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Brussels, 4 June 1997

Free movement of capital and right of establishment: intra-Community investment

In a communication it has just adopted, the European Commission has clarified the legal significance of the Treaty provisions on capital movements and the right of establishment (Articles 73b and 52) in relation to intra-Community investment. Restrictions which apply exclusively to investors who are nationals of other Union Member States will be judged to be incompatible with the Treaty, except on grounds provided for in the Treaty i.e. public policy, public security, public health and defence. Even non-discriminatory restrictions will be accepted only if they are justified by imperative requirements in the general interest based on objective, stable and transparent criteria and if there are no other less restrictive means of pursuing the same objectives. The Commission will examine, with the help of its close and constant contacts with the national authorities, the existing and future measures in the Member States, particularly in connection with privatization programmes, and will ensure that the fundamental freedoms can be fully exercised. According to Mario Monti, the Member of the Commission responsible for the single market and financial integration, employment-promoting growth must be underpinned by a sustained expansion of investment as well as by stronger economic and financial integration in the single market. Intra-Community investment more than doubled between the second half of the 1980s (ECU 17 billion per year on average) and the first half of the 1990s (ECU 37 billion), but the increase would have been even greater if all the restrictions had been eliminated.

The "guidelines" adopted by the Commission are designed to reduce the risk of differing legal interpretations, so enabling Member States to shape their policies in accordance with Community law and within a framework of transparency and mutual trust. They also seek to inform those concerned of their rights under the Treaty regarding intra-Community investment and thus enable them to exercise those rights in practice.

In the Commission's view, some of the national measures designed to control investment, whether enshrined in general laws governing, for example, exchange controls and limited companies or introduced under privatization programmes, may impede investment from other EU countries.

It should be emphasized that an enterprise's move from the public to the private sector is by no means at issue, this being a matter for the Member States alone; it is the detailed arrangements of privatization operations that may be responsible for creating obstacles to the freedoms guaranteed by the Treaty.

The communication identifies two categories of measure:

(a) Discriminatory measures

The Commission considers a ban on investors from another Member State acquiring more than a limited number of voting shares in national companies and/or an obligation to request authorization for the purchase of shares beyond a given threshold to be discriminatory measures. Such restrictions are contrary to Articles 73b and 52 of the Treaty unless they are covered by the exceptions permitted, i.e. on grounds of public policy, public security, public health and defence.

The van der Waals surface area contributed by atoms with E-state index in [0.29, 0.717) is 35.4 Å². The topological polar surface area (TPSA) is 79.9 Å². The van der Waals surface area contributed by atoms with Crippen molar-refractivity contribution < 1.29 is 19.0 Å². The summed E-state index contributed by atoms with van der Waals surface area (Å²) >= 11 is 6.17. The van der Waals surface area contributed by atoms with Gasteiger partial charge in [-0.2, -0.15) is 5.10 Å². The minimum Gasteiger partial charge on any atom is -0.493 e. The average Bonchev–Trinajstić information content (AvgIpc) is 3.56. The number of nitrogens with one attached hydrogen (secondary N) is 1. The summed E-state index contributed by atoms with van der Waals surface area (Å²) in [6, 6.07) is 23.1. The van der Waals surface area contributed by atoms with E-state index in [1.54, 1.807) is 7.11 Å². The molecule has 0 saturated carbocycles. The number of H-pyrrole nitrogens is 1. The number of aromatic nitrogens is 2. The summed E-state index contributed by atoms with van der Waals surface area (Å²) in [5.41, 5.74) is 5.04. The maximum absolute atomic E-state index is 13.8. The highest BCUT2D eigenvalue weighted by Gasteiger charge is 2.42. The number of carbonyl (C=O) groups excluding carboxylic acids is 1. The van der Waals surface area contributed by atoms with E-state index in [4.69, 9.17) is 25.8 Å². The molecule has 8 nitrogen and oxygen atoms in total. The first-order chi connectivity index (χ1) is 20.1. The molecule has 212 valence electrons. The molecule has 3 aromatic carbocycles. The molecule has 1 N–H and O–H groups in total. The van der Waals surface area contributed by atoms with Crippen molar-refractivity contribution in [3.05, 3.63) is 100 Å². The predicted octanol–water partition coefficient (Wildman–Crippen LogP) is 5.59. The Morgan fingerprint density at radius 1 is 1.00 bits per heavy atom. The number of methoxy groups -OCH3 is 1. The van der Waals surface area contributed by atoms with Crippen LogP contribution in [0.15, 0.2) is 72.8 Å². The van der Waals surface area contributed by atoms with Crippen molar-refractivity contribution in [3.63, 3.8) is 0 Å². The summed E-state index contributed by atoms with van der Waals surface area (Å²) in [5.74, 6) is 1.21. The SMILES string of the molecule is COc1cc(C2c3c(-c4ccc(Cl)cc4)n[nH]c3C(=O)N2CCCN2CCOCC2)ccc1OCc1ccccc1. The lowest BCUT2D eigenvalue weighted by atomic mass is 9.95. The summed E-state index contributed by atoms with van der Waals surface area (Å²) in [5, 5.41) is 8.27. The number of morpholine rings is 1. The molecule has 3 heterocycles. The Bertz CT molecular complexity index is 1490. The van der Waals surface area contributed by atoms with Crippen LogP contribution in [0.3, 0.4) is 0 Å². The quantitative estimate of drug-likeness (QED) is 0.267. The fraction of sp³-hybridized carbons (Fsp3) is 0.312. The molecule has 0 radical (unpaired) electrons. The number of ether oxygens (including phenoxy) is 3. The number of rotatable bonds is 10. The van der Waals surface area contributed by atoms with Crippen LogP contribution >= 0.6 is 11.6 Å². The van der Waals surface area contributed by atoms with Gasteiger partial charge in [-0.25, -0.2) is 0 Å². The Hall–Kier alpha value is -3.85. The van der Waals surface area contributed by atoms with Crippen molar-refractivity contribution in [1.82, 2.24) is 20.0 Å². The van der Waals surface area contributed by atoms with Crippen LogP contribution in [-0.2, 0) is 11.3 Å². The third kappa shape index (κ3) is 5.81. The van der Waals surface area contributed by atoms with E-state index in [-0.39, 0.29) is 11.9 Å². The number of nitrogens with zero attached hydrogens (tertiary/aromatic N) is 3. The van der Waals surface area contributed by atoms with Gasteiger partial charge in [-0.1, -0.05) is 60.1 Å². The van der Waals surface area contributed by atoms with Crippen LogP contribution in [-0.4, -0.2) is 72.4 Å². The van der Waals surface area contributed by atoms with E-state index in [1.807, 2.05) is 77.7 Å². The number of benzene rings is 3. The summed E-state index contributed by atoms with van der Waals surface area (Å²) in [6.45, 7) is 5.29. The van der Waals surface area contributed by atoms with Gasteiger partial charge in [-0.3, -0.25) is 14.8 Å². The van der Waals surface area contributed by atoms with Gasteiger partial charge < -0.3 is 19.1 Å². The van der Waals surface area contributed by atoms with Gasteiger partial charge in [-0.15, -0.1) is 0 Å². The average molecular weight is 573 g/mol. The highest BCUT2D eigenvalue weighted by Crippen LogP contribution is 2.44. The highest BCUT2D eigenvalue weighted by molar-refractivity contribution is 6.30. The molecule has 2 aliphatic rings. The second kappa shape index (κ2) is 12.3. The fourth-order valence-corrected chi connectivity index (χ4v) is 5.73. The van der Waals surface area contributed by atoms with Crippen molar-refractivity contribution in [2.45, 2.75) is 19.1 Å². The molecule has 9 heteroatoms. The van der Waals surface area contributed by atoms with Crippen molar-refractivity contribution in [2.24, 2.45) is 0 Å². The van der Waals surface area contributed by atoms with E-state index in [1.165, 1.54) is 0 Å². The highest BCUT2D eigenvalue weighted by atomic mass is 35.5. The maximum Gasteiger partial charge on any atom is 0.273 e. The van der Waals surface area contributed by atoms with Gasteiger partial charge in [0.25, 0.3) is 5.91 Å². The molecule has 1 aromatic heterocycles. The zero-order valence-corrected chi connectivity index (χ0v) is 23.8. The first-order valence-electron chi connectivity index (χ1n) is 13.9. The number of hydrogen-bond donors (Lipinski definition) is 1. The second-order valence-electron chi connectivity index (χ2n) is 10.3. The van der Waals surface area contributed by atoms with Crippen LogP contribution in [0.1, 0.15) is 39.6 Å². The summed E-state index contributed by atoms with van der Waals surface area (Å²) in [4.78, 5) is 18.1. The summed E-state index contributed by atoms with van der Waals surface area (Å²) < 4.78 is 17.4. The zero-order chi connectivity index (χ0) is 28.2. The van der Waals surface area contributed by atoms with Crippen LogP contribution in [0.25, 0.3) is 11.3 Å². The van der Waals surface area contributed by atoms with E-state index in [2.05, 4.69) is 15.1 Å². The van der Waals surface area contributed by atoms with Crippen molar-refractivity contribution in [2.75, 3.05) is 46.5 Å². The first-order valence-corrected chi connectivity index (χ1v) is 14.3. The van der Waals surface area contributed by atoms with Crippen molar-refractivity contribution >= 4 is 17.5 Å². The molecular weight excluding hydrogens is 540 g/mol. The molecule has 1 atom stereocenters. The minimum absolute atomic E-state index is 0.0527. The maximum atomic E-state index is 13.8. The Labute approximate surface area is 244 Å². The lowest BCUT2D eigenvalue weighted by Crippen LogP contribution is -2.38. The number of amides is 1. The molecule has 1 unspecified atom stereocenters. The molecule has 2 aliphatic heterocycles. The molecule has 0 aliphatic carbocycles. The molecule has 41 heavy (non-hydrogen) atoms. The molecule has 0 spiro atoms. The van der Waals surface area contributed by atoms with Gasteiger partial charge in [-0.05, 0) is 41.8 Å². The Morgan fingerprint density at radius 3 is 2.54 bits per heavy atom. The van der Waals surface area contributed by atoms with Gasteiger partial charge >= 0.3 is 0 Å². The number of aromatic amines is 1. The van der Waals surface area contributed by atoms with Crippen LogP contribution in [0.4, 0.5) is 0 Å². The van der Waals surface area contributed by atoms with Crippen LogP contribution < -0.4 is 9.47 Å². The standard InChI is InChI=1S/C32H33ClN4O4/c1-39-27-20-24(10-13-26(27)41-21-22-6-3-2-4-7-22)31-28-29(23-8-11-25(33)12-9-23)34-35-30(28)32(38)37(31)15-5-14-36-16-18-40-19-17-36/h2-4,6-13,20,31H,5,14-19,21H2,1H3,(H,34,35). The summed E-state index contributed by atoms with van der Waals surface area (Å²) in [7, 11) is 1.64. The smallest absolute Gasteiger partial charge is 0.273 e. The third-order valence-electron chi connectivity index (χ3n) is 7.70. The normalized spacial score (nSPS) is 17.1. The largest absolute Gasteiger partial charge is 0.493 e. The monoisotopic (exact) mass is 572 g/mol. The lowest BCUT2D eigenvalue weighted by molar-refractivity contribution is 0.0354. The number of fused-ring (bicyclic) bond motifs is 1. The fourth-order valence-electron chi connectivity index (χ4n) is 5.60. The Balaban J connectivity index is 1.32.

(b) Restrictive but non-discriminatory measures

These are measures which a Member State takes and which lay down the same conditions for the nationals of other Member States as for its own nationals. The Court of Justice has recently confirmed that measures likely to impede or discourage the exercise of the basic freedoms must at all events be justified by imperative requirements in the general interest. They must be suitable for securing the attainment of the objective they pursue and they must not go beyond what is necessary to attain it.

This category includes the general authorization procedures to which any investor acquiring a stake in a domestic company above a given threshold is subject. Such measures could be applied in such a way as to keep control over companies in national hands or to restrict an investor's freedom regarding important decisions concerning a company's management. Furthermore, they entail an element of uncertainty that may discourage investors.

The Commission considers that the "national interest" argument, frequently cited as justification for such measures, cannot be accepted. This concept is not sufficiently transparent since it can cover both economic and non-economic criteria and can therefore introduce an element of discrimination. Restrictive measures can be regarded as being compatible with Community law only if they are based on a set of objective, permanently stable and published objectives and can be justified by imperative requirements in the general interest. At all events, the principle of proportionality will have to be observed.

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